With the election coming on November 2nd, it is important to know the information about what is on the ballot.
There are 8 Amendments to the Texas Constitution, as well as Tax increase vote for Amarillo.
Proposition A proposes to increase the Tax Rate to $0.48 per $100of Property value per year.
This is increased by about $0.04 from the current rate and this raise will allow for the hiring of additional law enforcement officers, equipment for the fire department, and improvements to public spaces like parks and playgrounds.
Proposition 1 wants to allow charities and organizations to allow raffles while at rodeo events
This will allow for revenue generation for the charities involved and will hold to a similar standard as with other sports leagues that allow such practices.
Arguments against this vote could be made on the basis that raffles are a form of gambling, which can have negative effects, and allowing raffles in the sport could further open up possibilities elsewhere.
Proposition 2 wants to allow counties the ability to write bonds for the development or redevelopment of public transportation and infrastructure to undeveloped or blighted communities.
This is a new proposal for something that counties can do, albeit in a different way.
These development projects would allow an increase in property values, as well as improve the infrastructure that texas needs as it grows.
Arguments against this vote can be tied to increasing county debt and property taxes and tying up tax money from being used in other projects.
Proposition 3 wants to add a new section to the Texas “Bill of Rights” to ensure that the state nor political entities can prohibit or limit the practice of religious services or organizations.
This is a result of the Covid-19 pandemic, where remote interaction was enforced for 12 days.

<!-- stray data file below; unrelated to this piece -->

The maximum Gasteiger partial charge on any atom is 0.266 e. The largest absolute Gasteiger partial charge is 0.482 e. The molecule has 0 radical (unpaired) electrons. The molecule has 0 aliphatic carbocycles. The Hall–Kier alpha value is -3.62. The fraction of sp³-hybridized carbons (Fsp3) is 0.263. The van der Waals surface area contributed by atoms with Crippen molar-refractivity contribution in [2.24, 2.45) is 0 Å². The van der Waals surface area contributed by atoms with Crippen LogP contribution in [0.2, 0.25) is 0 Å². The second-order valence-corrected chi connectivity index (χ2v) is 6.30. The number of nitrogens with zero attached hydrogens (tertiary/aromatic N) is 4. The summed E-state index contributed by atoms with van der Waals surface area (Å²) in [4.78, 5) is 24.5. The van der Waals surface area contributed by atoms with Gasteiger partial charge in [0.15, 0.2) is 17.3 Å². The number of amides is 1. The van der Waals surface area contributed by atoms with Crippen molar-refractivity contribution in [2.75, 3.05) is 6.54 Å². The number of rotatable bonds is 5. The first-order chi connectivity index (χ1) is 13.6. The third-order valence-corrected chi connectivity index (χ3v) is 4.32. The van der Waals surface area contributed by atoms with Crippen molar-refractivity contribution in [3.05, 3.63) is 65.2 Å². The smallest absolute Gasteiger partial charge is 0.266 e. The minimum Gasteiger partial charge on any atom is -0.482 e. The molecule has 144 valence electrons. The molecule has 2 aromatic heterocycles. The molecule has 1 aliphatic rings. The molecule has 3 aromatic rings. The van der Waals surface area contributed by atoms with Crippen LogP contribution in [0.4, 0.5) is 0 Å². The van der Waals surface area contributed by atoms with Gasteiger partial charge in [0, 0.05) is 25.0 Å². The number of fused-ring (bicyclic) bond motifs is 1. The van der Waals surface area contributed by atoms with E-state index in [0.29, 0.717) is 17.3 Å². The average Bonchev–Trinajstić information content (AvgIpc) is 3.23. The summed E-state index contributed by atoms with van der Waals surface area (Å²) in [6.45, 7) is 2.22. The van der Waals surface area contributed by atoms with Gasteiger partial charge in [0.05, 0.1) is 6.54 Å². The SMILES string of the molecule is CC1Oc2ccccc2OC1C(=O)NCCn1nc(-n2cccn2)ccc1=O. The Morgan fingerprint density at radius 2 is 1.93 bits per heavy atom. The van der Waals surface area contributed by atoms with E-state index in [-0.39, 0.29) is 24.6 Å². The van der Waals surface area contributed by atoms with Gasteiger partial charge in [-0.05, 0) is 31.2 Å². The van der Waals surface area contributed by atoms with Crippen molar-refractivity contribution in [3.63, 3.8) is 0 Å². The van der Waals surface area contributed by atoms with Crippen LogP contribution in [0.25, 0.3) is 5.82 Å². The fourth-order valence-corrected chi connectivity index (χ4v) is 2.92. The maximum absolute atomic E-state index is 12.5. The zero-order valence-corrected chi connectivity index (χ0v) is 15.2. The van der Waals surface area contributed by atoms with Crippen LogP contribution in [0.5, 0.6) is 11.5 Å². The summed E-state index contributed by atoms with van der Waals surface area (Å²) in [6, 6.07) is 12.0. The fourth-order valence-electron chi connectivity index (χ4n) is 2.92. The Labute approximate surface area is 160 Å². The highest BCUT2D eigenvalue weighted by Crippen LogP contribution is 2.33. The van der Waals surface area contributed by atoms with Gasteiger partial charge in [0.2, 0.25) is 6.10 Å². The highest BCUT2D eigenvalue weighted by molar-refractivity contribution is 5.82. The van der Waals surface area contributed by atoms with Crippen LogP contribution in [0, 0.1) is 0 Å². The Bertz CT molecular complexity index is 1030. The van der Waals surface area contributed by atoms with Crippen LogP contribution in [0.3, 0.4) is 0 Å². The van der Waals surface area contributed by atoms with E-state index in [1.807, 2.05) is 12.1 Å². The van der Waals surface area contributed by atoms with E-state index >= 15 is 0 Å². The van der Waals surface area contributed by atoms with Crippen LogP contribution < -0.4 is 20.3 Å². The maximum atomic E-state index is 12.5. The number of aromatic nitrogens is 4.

This allows the church to be able to provide support in a crisis, as well as to continue the freedom of religion from the US Constitution.
This would however make churches less regulatable for when other natural disasters occur and could provide an easy spread of disease in future pandemic situations.
Proposition 4 wants to change the requirements to be eligible as a judge in the Texas Supreme Court or the State District Court and adds disqualification if their license to practice law has been revoked.
Passing this will increase the required experience for lawyers, and provide better candidates to ensure a qualified judiciary.
Current thoughts against this vote stem from lowering diversity into qualified candidates and shrinking the eligible pool of candidates.
Proposition 5 grants additional powers to the State Commission when it comes to issues in the judiciary.
This act would allow a more fair trial for misconduct trials against judicial candidates and ensures an impartial look at misconduct on both candidates and complainants to be heard and acted on.
This is seen as an extra step, as complaints can be filed with other authorities, and can lead to an extra burden on the State Commission.
Proposition 6 will allow the designation of an essential caregiver by residents of nursing homes and group facilities.
It will also not allow this caregiver in-person visitation, which can alleviate loneliness, depression, and anxiety through support, and for people without connections, allows comfort to come in from outside the facility.
This will take away restrictions for this visitation, which can also affect facility staff and fellow residents, including during pandemic situations, and could allow the spread of disease through exposure.
Proposition 7 allows the surviving spouse of disabled persons to keep the limitation on school district property taxes, provided they are over 55 when the disabled person died, and still live in the home.
Passing this would allow the surviving spouse to keep an important benefit, as well as enforce its protection.
It passed unanimously in both the Texas House and Senate, showing broad support.
Passing it however could limit tax revenues for school districts, and lead to future exemptions, which can further revenue decreases.
Proposition 8 would update the exception for the surviving spouse of a deceased military member to the line of duty death, and not just in action.
Qualifications aside remain the same that property taxes are exempt in that situation and provided the spouse is not remarried.
Passing this would reduce tax revenues and lower property values, but allow the spouses of deceased service members to receive benefits, and honor the sacrifices they made for others.